On a recent October afternoon, Suzy Schultz shared some thoughts about inspiration, the difficulties of being an artist and what keeps her working.
A full time painter since 1996, Schultz works out of Little Tree Art Studios in a re-modeled industrial complex in Avondale Estates and has won many awards for her work.
Surrounded by fellow artists, Schultz enjoys the camaraderie of her peers and says she has the best studio in the building. Although the day is a bit chilly, the bay doors are open and natural light floods in.
“Being exposed to the outdoor elements makes me feel more alive and connected to my art," Schultz said. “I really love feeling and seeing the change of seasons. I only close the doors and turn the heat on when it gets really cold.”
Primarily a figurative painter, Schultz said she is attracted to diversity.
“I’m curious about people that look different than I do — different nationalities and races. I see faces I want to paint in the and in my neighborhood in Kirkwood, or just out walking. I find beauty in a weathered face or in those that reflect some kind of tension,” she said.
“A recurring theme for me is ‘Second Innocence,' ” she reflected. “First innocence is an untested, unmarred beauty. In Second Innocence, beauty is borne from the trials and struggles of life. That is what interests me and what I strive to capture.”
She just returned from a trip to Los Angeles, where two of her paintings are in juried exhibitions, one at the City of Brea Civic Center gallery and other in the National Watercolor Society gallery in San Pedro. Schultz said the trip was eye-opening.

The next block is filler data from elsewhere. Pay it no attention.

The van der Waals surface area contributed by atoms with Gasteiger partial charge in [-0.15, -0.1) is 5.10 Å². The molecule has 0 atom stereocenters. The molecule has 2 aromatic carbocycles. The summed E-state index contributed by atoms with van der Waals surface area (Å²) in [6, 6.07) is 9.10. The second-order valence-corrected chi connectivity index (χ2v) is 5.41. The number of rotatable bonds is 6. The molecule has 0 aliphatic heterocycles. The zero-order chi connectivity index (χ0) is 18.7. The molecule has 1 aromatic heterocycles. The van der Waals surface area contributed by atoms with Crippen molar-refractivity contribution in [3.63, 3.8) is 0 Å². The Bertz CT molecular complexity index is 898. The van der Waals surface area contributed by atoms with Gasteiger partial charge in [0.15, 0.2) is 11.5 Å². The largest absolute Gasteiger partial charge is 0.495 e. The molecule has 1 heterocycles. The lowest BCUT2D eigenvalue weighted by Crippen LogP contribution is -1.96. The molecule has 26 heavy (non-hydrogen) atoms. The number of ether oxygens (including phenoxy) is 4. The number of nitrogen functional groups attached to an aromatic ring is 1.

“Most of the art I saw out West was either very edgy or abstract or had a clear narrative. I came back wondering if I needed to change directions.”
But those questions seem more distant now as she settles back into painting in her studio, where at least once a week she paints from a live model.
“I take photos too, but there is nothing like having a person right there — to be able to capture the essence of their beauty and mystery.”
Schultz works in oil, water color, acrylic and graphite and is constantly experimenting with textured surfaces as a base for her paintings.
“I work the surface, sand and layer it with plaster and gel to produce a piece that has the patina of age, so when it’s finished, the figures seem to emerge from within the canvas.”
Her work can also be seen in Mason Murer Fine Art in Atlanta; 16 Patton Gallery in Asheville, NC; Mason Murer Fine Art in Atlanta; Silver Fox Gallery in Hendersonville, NC; and Art on Broad in Augusta.
The Jew Catcher, Academy Theatre, by David Fisher, Nov. 15, 7:30 p.m. A Holocaust survivor recognizes the man who decades earlier tricked her and her family out of hiding and into the hands of the Gestapo. Rather than go to the authorities, she takes the matter to the elders of her synagogue. www.academytheatre.org.
1940's Radio Christmas Carol, OnStage Atlanta, by Walton Jones, David Wohl and Faye Greenberg, Nov. 25 – Dec. 18. It’s Christmas Eve, 1943, and the Feddington Players are now broadcasting from a hole-in-the-wall studio in Newark, NJ, to present their contemporary “take” on "A Christmas Carol."
Holiday Studio Sale, MudFire Gallery. More than 100 artists display their best work of the year. Sale continues through Dec. 23.